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DVD reviews: ‘The Spiderwick Chronicles’

Also new:  ‘10,000 BC,’ ‘Definitely, Maybe,’ ‘Persepolis’ and more
/ Source: The Associated Press

“The Spiderwick Chronicles”Hollywood’s fantasy craze continues with this adaptation from the book series about a strange old house and its other-worldly denizens. A single mom (Mary-Louise Parker), her teenage daughter and twin sons (both played by Freddie Highmore) move into the home of a vanished uncle, Arthur Spiderwick (David Strathairn), whose “field guide” of the fantastic creatures living in the area helps the family cope with an onslaught of evil beasties. Single-disc and two-disc DVD releases and the Blu-ray edition have excerpts from Arthur’s field guide and a couple of featurettes. The Blu-ray and two-disc DVD release also pack deleted scenes and a handful of other making-of segments. Single-disc DVD, $29.99; two-disc DVD set, $36.99; Blu-ray, $39.99. (Paramount) Read the review.

“10,000 BC”

Image: 10,000 B.C.

The good old days are back, when men were really hairy and saber-toothed tigers ate them. The latest action spectacle from director Roland Emmerich (“Independence Day,” “The Day After Tomorrow”) leaps backward from his usual sci-fi mold to prehistoric days, following the adventures of a young tribesman who fights off human enemies and rampaging beasts such as woolly mammoths while trying to retrieve his woman from warlords who have abducted her. The DVD and Blu-ray releases have deleted footage and an extended version of the ending. The Blu-ray disc also throws in a couple of featurettes on the era the movie depicts and how the filmmakers re-created ancient structures and extinct creatures. DVD, $28.98; Blu-ray, $35.99. (Warner Bros.) Read the review.

“Definitely, Maybe”

Film Definitely Maybe
In this image released by Universal Studios, Ryan Reynolds who portrays Will Hayes is shown with Abigail Breslin portrays his daughter Maya Hayes in a scene from the film \"Definitely, Maybe\".Andrew Schwartz / Universal Studios

This how-I-married-your-mother romance features Ryan Reynolds as a hubby and father relating recollections of his past significant others to his young daughter. Reynolds plays a dad newly served with divorce papers who lets his curious kid (Abigail Breslin) in on the secret about the three loves of his life (Elizabeth Banks, Isla Fisher and Rachel Weisz) without disclosing which one eventually would become her mom. Along with deleted scenes, the DVD has commentary with Reynolds and writer-director Adam Brooks, plus a look at how the filmmakers crafted the designs and styles of the 1990s for the flashback scenes. DVD, $29.98. (Universal) Read the review.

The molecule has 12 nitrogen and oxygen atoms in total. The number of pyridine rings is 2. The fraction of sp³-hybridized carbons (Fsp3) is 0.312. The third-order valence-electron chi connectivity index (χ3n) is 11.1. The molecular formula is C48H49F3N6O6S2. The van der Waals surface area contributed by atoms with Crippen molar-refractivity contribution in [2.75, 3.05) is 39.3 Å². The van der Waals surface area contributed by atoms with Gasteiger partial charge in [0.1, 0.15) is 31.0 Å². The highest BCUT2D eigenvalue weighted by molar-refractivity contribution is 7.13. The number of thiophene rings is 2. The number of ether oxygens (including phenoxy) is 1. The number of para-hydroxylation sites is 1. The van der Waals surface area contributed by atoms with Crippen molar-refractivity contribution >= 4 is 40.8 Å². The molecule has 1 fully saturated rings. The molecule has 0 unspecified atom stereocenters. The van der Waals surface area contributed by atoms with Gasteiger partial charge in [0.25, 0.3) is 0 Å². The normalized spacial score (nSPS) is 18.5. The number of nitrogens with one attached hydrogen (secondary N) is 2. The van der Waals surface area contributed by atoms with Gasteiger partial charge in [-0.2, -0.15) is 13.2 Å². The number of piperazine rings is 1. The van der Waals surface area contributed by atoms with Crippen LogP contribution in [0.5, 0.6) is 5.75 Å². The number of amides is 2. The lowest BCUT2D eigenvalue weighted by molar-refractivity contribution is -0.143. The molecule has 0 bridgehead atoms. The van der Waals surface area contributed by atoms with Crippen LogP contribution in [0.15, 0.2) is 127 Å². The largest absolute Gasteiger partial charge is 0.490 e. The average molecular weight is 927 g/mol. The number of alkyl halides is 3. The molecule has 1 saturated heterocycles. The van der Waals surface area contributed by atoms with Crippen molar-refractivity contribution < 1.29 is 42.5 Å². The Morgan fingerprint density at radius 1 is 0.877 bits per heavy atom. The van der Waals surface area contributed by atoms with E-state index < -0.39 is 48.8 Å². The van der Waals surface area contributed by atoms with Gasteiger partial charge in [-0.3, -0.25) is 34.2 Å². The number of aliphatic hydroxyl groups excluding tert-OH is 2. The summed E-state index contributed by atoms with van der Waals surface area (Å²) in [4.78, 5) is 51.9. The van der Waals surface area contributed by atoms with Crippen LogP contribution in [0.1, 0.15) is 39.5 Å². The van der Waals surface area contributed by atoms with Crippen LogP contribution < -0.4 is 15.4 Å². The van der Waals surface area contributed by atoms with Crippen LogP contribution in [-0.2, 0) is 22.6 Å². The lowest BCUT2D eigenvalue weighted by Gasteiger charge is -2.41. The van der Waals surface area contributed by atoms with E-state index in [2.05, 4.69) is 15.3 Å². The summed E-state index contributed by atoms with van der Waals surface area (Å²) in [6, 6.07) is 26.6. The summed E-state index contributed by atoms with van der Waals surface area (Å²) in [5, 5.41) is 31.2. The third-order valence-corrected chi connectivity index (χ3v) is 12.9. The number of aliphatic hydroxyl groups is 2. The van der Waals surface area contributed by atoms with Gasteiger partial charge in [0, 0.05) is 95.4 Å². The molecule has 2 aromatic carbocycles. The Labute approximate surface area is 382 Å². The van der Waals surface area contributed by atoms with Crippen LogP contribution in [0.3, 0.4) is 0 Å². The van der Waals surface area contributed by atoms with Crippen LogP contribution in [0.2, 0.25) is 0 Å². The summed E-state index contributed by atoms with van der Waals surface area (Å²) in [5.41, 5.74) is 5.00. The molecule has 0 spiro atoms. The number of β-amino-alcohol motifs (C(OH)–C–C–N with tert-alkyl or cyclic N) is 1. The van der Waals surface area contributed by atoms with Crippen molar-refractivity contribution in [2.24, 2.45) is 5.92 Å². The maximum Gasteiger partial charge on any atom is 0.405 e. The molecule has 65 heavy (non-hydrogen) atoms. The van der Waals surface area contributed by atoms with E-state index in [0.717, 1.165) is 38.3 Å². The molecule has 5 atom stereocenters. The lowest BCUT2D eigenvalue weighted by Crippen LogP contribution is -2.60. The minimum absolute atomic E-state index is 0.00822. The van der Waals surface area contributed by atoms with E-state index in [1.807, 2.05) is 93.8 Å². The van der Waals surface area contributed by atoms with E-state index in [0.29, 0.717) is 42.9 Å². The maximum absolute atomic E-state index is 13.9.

This nominee for best animated film at the Academy Awards is not your typical family cartoon. Co-directing with Vincent Paronnaud, graphic novelist Marjane Satrapi renders an autobiographical coming-of-age tale about a young Iranian girl experiencing terror and tragedy during the Islamic revolution of the 1970s and later searching out her identity as a teenager and woman in Europe. Chiara Mastroianni and her real-life mom, Catherine Deneuve, lead the voice cast for both the foreign-language version and a dubbed English edition contained on the DVD and Blu-ray disc that also features Sean Penn, Gena Rowlands and Iggy Pop. Satrapi, Paronnaud and Mastroianni provide commentary, and other extras include a session with cast and crew at last year’s Cannes Film Festival. DVD, $29.95; Blu-ray, $38.96. (Sony) Read the review.

“Charlie Bartlett”

Film Charlie Bartlett
In this image released by Sidney Kimmel Entertainment, Anton Yelchin stars in the title role in \"Charlie Bartlett\".Ken Woroner / Sidney Kimmel Entertainment

Anton Yelchin stars as the new kid in public school — a youth kicked out of his prep school who gains popularity by becoming the resident counselor and meds supplier for classmates trying to cope with various teen anxieties. Robert Downey Jr. and Hope Davis co-star. The DVD includes deleted scenes and commentary with cast and crew. DVD, $27.98. (MGM) Read the review.


Set in 1950s Alabama, John Sayles’ latest stars Danny Glover as the proprietor of a failing juke joint who tries to revive his business by booking an electric guitarist whose style heralds the transition from blues to rock ’n’ roll. The DVD features interviews with the cast, which includes Charles S. Dutton, Sean Patrick Thomas and Mary Steenburgen. DVD, $27.98. (Screen Media)

TV on DVD:

“Futurama: The Best With a Billion Backs” — The sci-fi TV cartoon from “The Simpsons” creator Matt Groening spawns its second straight-to-DVD feature-length adventure, with two more planned. Set in the 31st century, the comic tale has interstellar delivery folks Leela, Fry, Bender and shipmates encountering a space monster with billions of tentacles and a hankering for love. The DVD has deleted scenes, behind-the-scenes segments and commentary with Groening and collaborators. DVD, $29.98. (20th Century Fox)

“Early Edition: The First Season” — Kyle Chandler stars as an out-of-work broker who finds a new career preventing death and disaster after the next day’s newspapers and their dire headlines start landing at his door. The six-disc set has the first 23 episodes. DVD set, $46.99. (Paramount)

“Dogfights: The Complete Season Two” — The History Channel (History) continues its documentary series chronicling air battles from the first dogfights in World War I biplanes to the modern era of jet combat. A five-disc set has 17 episodes. DVD set, $49.95. (A&E)